The upper payment limit dollars have mostly stayed off the state Legislature’s budget books, and there may be a good reason for that. Perry has a long history of distancing himself from Washington and the money that comes with it.
In 2010, the Texas Health and Human Services Commission even looked into what it would mean for the state to opt out of Medicaid altogether. It wasn’t a pretty picture: Texas would stand to lose at least $15 billion in federal matching funds, while at the same time Texas taxpayers would still be paying “federal taxes in support of other states’ Medicaid spending,” according to an HHSC release.
“That report certainly shut some people up for a while,” Coleman said.
Still, the Perry administration has taken on a “what’s fair is fair” attitude toward the money they could ultimately get from CMS and what they’ve received from the federal government so far.
Ever since the Medicaid waiver got the tentative “thumbs up” from CMS in September, every stakeholder in the state has been busy preparing for the transition. The “balanced budget” in Texas depends partially on projected savings from managed care that may or may not come, and what’s even more unclear is whether the state will get more money from the feds.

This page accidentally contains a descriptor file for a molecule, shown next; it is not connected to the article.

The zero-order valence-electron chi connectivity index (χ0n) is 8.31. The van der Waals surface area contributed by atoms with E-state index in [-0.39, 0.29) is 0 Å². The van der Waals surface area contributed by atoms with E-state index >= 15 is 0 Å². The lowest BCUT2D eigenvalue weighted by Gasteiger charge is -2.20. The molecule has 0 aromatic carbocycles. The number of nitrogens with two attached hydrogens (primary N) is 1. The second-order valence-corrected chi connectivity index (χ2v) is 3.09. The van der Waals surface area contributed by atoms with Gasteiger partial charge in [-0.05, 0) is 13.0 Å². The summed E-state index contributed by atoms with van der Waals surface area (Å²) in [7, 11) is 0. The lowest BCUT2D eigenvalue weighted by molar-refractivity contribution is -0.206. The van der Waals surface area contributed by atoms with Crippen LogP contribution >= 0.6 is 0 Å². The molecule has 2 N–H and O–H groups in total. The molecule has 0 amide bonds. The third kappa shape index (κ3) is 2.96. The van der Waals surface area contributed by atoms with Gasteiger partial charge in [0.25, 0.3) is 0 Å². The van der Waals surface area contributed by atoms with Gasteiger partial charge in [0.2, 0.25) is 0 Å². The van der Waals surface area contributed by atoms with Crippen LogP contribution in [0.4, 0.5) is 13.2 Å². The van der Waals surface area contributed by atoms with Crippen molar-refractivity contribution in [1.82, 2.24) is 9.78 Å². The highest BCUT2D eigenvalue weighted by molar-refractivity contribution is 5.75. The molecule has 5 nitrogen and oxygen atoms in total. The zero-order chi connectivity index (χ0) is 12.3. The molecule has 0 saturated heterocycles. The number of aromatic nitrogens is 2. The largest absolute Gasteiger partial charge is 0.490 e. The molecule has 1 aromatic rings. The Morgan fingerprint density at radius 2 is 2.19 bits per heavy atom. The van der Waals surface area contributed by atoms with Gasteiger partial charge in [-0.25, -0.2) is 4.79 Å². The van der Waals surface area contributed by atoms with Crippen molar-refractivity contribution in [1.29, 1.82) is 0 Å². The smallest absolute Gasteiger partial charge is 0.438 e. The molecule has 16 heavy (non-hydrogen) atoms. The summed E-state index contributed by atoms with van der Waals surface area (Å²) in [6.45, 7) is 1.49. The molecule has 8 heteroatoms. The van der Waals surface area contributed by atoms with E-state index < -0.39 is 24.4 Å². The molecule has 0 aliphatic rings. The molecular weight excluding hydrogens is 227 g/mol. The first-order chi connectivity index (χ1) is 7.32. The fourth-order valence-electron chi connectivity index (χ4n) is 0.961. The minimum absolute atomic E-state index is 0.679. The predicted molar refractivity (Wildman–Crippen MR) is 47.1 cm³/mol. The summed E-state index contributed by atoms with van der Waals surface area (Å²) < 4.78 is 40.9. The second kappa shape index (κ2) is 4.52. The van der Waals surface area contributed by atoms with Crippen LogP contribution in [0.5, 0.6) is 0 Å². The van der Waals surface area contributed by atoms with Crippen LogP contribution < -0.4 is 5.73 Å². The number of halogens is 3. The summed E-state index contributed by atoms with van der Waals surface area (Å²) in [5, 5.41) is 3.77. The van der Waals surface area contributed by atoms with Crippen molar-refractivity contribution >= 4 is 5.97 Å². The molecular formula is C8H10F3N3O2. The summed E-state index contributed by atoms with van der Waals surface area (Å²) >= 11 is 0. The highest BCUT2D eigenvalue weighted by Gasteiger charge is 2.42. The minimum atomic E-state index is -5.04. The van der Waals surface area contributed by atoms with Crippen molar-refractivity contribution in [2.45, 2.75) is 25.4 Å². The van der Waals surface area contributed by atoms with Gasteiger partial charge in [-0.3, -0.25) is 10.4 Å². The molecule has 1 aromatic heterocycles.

But even if the state were to get every penny in additional Medicaid dollars, the waiver itself wouldn’t do anything to expand Medicaid in Texas. Nearly a quarter of the population lacks health insurance, and although the additional money will help hospitals provide for these patients, Texas still maintains a “pull yourself up by your bootstraps” mentality.
For the uninsured in Texas, the waiver essentially means nothing in terms of access to care.
“The philosophy of the state of Texas and its government has been, we want to invest in things that help the state grow ... and for that we have a fairly low regulatory hurdle,” said Republican state Rep. John Zerwas. “The attitude has been to the extent that we can promote the economic success of the state, along with that will come health care for its citizens.”
Zerwas, however, has gotten signals that Perry won’t stand in the way of a key part of the health reform law — the new health insurance exchange, a marketplace of private plans — if the law survives the Supreme Court.
Zerwas and Coleman together co-sponsored a bill that would have gotten the state ready for a health insurance exchange. That bill ultimately failed, but Zerwas said Perry has indicated he will be ready to sign an executive order authorizing state implementation of the law when it’s necessary. And with that, will come billions to help the state’s uninsured population.
“The governor gave us every sense of comfort that an exchange could be accomplished through an executive order,” Zerwas said. “There has been work that has been done. The state has utilized some grant money to help prepare them and help them create some infrastructure. So we would not be starting necessarily from ground zero.”